Gender equality is still a problem in many Irish board rooms

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Ireland has a low proportion of women on the boards of major companies compared to other European countries.

Fewer than one in five directors of major corporations here are women, compared to 40pc in Norway.

By and large the further north you travel in Europe the higher the proportion of female directors.

Portugal has the lowest proportion of female board members of any European country, with just 5pc of board seats held by women there.

Greece followed with 6.7pc and Italy with 10.5pc. Spain and Ireland are next.

The figures are from research compiled by Bloomberg Intelligence.

In Ireland, state-owned companies do tend to have a higher share of women directors.

Norway, Finland and France have the greatest level of female participation. All three countries have set legal minimums for female directors.

Norway, where close to half of all board members are women, introduced its 40pc quota in 2003. Italy, Spain, Germany, Belgium and the Netherlands also have quotas.

Ireland, along with the UK and most countries on the continent, leaves the make up of company boards up to their shareholders.

"It looks so anachronistic in the modern world to have so few women on boards," according to Helena Morrissey.

She is a founder of the 30pc Club, named after its target for female representation on the boards of companies in the FTSE100 Index of leading UK-listed companies.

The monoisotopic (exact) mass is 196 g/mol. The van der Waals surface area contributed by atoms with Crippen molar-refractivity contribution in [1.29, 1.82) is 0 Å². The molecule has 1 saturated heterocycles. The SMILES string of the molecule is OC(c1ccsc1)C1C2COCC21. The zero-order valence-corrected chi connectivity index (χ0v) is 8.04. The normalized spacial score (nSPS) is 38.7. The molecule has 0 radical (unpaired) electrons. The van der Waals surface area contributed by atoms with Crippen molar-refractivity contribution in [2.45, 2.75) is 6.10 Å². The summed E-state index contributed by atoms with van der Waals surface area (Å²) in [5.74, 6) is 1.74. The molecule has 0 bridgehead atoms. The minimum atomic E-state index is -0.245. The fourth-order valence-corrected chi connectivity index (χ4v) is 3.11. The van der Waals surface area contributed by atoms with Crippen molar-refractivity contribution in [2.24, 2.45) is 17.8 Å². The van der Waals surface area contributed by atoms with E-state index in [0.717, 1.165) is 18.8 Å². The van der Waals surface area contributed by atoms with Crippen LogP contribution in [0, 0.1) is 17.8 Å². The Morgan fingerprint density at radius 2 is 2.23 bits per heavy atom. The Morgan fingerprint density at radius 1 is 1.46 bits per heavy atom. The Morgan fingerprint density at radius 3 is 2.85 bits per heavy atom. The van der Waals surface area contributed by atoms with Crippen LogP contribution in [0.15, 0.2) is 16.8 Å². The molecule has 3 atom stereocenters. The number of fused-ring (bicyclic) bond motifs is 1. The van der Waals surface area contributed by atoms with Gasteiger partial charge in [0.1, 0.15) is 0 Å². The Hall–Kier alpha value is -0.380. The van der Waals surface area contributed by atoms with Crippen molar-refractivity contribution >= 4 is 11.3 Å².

She said companies' failure to fully value women workers is a drag on entire economies.

"One of the big problems for economic growth is too few women in the labour force and those who are not fulfilling their full potential, so I wonder if that's part and parcel of the problems of engineering growth in some of these countries," she said. However, she cautioned against focusing on quotas to drive change.

Legislating for quotas is problematic because it focuses attention at board level while potentially neglecting the number of women managers at other levels of the companies, she said.

From that perspective encouraging more women to move up through the senior ranks of companies, rather than a top down approach, is the key to developing cohorts of women directors.

The UK and Finland have seen campaigns by advocacy groups that used "name and shame" tactics to encourage gender balance on boards while stopping short of laying down new laws.

The value of Norwegian companies has dropped since its board structure was shaken up to include more women, but that coincided with the global downturn meaning its impossible to know whether businesses would have faired better left to their own, traditional, devices.